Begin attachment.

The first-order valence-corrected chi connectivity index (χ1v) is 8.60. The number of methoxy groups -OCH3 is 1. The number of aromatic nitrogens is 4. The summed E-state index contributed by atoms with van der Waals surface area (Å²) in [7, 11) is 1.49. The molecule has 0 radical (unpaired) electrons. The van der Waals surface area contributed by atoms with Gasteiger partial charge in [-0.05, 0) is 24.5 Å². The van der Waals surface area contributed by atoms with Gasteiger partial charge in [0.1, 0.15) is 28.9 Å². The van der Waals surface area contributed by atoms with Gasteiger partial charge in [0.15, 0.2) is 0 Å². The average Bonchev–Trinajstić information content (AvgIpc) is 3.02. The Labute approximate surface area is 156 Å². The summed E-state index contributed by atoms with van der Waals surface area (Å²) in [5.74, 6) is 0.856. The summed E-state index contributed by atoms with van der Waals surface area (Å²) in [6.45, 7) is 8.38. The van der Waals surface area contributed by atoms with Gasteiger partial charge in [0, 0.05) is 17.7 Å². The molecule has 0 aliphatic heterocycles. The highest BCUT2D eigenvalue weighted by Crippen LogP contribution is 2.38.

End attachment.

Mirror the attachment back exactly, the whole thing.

The first-order valence-corrected chi connectivity index (χ1v) is 8.60. The number of methoxy groups -OCH3 is 1. The number of aromatic nitrogens is 4. The summed E-state index contributed by atoms with van der Waals surface area (Å²) in [7, 11) is 1.49. The molecule has 0 radical (unpaired) electrons. The van der Waals surface area contributed by atoms with Gasteiger partial charge in [-0.05, 0) is 24.5 Å². The van der Waals surface area contributed by atoms with Gasteiger partial charge in [0.1, 0.15) is 28.9 Å². The van der Waals surface area contributed by atoms with Gasteiger partial charge in [0.15, 0.2) is 0 Å². The average Bonchev–Trinajstić information content (AvgIpc) is 3.02. The Labute approximate surface area is 156 Å². The summed E-state index contributed by atoms with van der Waals surface area (Å²) in [5.74, 6) is 0.856. The summed E-state index contributed by atoms with van der Waals surface area (Å²) in [6.45, 7) is 8.38. The van der Waals surface area contributed by atoms with Gasteiger partial charge in [0, 0.05) is 17.7 Å². The molecule has 0 aliphatic heterocycles. The highest BCUT2D eigenvalue weighted by Crippen LogP contribution is 2.38.